JUST AROUND THE CORNER: A DRAWCARD LINE-UP OF NEWCASTLE’S BEST FOOD, DRINK, ART AND MUSIC


The Corner – a dynamic new food and entertainment precinct – opens in Charlestown
this December

Setting the agenda for summer, The Corner brings together independent Newcastle food producers and boutique brands with the artists and musicians who are shaping the creative and cultural landscape of our city.

The new Charlestown precinct is the result of a $10 million investment from owners The GPT Group. It’ll feature destination eateries, a revolving roster of local talent and an indoor–outdoor alfresco feel. Its vibe? All-day dining, casual communal eats, sunny sociable atmosphere and food that’s big on flavour, low on fuss.

When The Corner officially opens on Thursday 5 December, it will showcase contemporary Asian eatery Bao Brothers, Newcastle burgers-and-chicken anarchists Rascal debuting their second venue, Italian gelato experts Popolo Artisan Gelato opening their first Popolo Dessert Bar, new artisanal cafe Hunter Espresso and 4 Pines Brewing Company pouring a rotating list of craft beers. Lee’s Yum Cha, with the first traditional Chinese trolley service in the Hunter, will be opening in February. 

“Our vision for The Corner is of a day-to-night hub with great local food, music and art. Most of the foodies and brands we’re working with are independent ventures with Newcastle roots.”

“With the name, we wanted to suggest an urban hangout where everyone can be themselves, where individuality and authenticity are celebrated. We’re supporting the city’s creatives and making a space for events and community.”

Mardi Ashkine, Precinct Manager of The Corner

The Corner’s launch will kick off with four days of live music and entertainment, from Thursday 5 December to Sunday 8 December, as an intro to an ongoing cultural program. There’ll also be opening weekend pop ups: Streets of Napoli woodfired pizza by Napoli Centrale Pizza Bar and Doughheads doughnuts.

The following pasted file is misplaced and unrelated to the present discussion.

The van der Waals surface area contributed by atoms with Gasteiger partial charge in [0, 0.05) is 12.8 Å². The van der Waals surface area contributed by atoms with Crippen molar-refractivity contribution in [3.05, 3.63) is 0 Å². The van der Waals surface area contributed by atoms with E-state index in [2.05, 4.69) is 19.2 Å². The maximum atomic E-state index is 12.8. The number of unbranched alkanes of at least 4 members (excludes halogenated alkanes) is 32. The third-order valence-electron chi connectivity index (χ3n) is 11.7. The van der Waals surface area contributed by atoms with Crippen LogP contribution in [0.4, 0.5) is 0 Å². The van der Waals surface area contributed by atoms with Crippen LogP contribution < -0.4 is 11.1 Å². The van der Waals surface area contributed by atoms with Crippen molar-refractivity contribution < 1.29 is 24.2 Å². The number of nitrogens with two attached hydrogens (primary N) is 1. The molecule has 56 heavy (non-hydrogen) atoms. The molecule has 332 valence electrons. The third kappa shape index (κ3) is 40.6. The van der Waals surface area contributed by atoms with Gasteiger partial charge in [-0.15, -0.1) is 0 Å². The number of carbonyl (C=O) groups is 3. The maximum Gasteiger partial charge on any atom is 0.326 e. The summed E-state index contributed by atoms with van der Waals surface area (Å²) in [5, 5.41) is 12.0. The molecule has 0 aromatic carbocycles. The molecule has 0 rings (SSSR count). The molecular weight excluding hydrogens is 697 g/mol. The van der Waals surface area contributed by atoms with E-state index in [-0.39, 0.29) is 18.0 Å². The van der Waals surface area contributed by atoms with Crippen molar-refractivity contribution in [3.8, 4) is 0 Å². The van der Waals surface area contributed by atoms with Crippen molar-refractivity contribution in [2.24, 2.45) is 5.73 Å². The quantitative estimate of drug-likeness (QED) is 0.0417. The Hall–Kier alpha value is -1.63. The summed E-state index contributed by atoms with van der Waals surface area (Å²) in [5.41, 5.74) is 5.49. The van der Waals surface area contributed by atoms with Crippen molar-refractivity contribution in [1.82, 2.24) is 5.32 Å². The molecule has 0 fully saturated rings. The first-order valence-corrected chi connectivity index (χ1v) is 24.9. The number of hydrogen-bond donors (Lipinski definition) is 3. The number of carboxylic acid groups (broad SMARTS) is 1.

During The Corner’s first months, artists who’ll be creating and exhibiting in the precinct include Ellie Hannon, Bradley Eastman, Lucas Grogan and Brett Piva. The musical roster will feature New Orleans-style jazz from the Rehab Brass Band; live funk on Fridays from a five-piece band led by musical director Jacob Neale; and old-school funk, soul and reggae played from original vinyl 45 singles by resident DJs Dan Phelan and DJ Tone. On Saturdays, Tim Rossington’s atmospheric percussion, guitar loops and vocals evoke chilled out coastal vibes; and, with his Sunday blues, guitar virtuoso Adam Miller is playing sad music to make you feel good.

Ty Burford, co-owner at Rascal, said: “The Corner is all about providing Newcastle with unexpected experiences; it’s authentic ‘ingredients’ served with love, fun and energy – this is going to be a great fit. We’re all about our original recipes, defiant flavour combinations and the unique Burger of the Week.”

Popolo Dessert Bar’s Alfonso Muras said: “Popolo means ‘people’ in Italian and, with our Italian heritage, we share Newcastle’s passion for community and family. Our Dessert Bar will be a bold mix

of tradition and contemporary experimentation, mixing a range of creamy, classic gelato, vegan treats and lactose-free licks, and even gelato cocktails and alcohol-infused gelato.”

Nathan Martin, co-founder of Bao Brothers, said: “We started with not much more than Newcastle grit and determination, and look at us now! We’re psyched about opening our newest venue at The Corner and can’t wait to share our passion for quality Asian food served in an authentic, immersive experience.”

Brand designer Brett Piva said: “I have been in and around the Newcastle community for a long time, and you can see my work spread among the town in its shops and cafes, but it’s so refreshing to be part of a new precinct that seeks to promote this community spirit in an all-inclusive cultural centre.”

The Corner will be located at the intersection of Pearson and Ridley Street in Charlestown.

ABOUT THE RETAILERS

Rascal: Burgers. Chicken. Anarchy.